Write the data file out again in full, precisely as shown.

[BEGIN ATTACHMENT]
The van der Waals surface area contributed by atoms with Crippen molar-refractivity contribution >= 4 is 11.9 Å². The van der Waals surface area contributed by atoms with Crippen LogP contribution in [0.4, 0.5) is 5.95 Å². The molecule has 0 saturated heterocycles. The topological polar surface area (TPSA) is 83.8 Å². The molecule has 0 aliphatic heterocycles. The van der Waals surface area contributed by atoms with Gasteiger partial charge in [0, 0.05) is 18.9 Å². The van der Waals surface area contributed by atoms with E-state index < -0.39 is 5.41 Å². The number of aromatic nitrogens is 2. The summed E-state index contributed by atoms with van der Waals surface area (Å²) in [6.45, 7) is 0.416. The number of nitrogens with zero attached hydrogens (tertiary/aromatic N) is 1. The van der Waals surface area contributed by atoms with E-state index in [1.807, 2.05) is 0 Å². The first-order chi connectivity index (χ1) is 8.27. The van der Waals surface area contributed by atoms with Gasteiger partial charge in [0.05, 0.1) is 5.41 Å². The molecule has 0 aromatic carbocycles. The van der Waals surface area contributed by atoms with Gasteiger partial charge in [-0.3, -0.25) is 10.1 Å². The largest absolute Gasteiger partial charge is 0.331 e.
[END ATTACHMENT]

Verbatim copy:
The van der Waals surface area contributed by atoms with Crippen molar-refractivity contribution >= 4 is 11.9 Å². The van der Waals surface area contributed by atoms with Crippen LogP contribution in [0.4, 0.5) is 5.95 Å². The molecule has 0 saturated heterocycles. The topological polar surface area (TPSA) is 83.8 Å². The molecule has 0 aliphatic heterocycles. The van der Waals surface area contributed by atoms with Gasteiger partial charge in [0, 0.05) is 18.9 Å². The van der Waals surface area contributed by atoms with E-state index < -0.39 is 5.41 Å². The number of aromatic nitrogens is 2. The summed E-state index contributed by atoms with van der Waals surface area (Å²) in [6.45, 7) is 0.416. The number of nitrogens with zero attached hydrogens (tertiary/aromatic N) is 1. The van der Waals surface area contributed by atoms with E-state index in [1.807, 2.05) is 0 Å². The first-order chi connectivity index (χ1) is 8.27. The van der Waals surface area contributed by atoms with Gasteiger partial charge in [0.05, 0.1) is 5.41 Å². The molecule has 0 aromatic carbocycles. The van der Waals surface area contributed by atoms with Gasteiger partial charge in [-0.3, -0.25) is 10.1 Å². The largest absolute Gasteiger partial charge is 0.331 e.